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S Matthaei, B Trost, A Hamann, C Kausch, H Benecke, H Greten, W Höppner and H H Klein

Abstract

To examine the effect of thyroid hormone status on insulin action in isolated rat adipocytes, age- and weight-matched Sprague–Dawley rats were rendered hypothyroid (h) by i.p. injection of 2 mCi [131I]/kg. Another group of rats was made hyperthyroid (H) by i.p. injection of 500 μg l-thyroxine/kg/day for 7 days. The T4 levels in experimental groups were: controls, 33·5±0·95; h, 12·3±1·59: H, 133·2±8·8 μg/l. Adipocytes were isolated and 3-O-methylglucose transport (GT), insulin binding (IB) and insulin receptor kinase activity (IRKA) were determined. Subcellular membrane fractions (low-density microsomes, plasma membranes) were prepared and GLUT1 and GLUT4 glucose transporter immunodetected.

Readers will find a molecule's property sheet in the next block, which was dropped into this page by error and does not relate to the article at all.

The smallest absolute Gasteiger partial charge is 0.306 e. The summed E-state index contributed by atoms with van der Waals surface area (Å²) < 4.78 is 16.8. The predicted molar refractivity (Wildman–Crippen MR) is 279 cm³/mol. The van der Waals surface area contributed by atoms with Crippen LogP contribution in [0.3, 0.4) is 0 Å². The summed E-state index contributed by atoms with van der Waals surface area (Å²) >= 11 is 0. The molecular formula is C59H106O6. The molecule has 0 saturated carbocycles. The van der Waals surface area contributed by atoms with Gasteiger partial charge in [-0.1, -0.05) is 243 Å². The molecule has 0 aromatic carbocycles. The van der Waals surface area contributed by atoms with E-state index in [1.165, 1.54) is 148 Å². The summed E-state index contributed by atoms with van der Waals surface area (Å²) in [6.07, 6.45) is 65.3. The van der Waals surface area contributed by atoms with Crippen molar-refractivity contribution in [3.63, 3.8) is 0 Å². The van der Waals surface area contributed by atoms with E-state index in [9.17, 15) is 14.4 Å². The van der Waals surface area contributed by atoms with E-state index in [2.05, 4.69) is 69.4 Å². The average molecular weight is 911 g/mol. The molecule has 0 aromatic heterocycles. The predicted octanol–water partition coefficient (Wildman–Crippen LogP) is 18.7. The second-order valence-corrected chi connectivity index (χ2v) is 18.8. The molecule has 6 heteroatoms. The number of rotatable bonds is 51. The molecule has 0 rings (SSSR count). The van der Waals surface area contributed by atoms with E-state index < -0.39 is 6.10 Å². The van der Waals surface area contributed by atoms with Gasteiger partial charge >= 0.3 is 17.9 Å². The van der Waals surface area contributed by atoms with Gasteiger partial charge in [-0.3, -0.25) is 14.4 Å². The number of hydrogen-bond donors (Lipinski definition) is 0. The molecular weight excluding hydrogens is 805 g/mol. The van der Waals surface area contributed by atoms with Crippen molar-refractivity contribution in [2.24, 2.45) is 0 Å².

Hyperthyroidism caused no significant effect on either IB or IRKA but increased insulin-stimulated GT by 43·6%. This increase of GT was associated with an increase of primarily GLUT4 glucose transporters. Hypothyroidism was associated with both increased insulin receptor affinity and enhanced IRKA. Despite a marked reduction of primarily GLUT4 glucose transporters, basal and insulinstimulated GT was not reduced when compared with control.

These results suggest that (1) in hyperthyroidism, increased insulin-stimulated glucose transport is associated with an increase of primarily GLUT4 glucose transporters, which may be responsible for the increment of peripheral glucose utilization in hyperthyroidism, and (2) the effect of hypothyroidism on insulin action in adipocytes is characterized by a state of increased insulin sensitivity, as indicated by the increase in insulin receptor affinity and tyrosine kinase activity. Despite the marked reduction of primarily GLUT4 glucose transporters, insulin-stimulated glucose transport is not diminished, which may suggest that functional activity of plasma membrane glucose transporters is enhanced in hypothyroidism.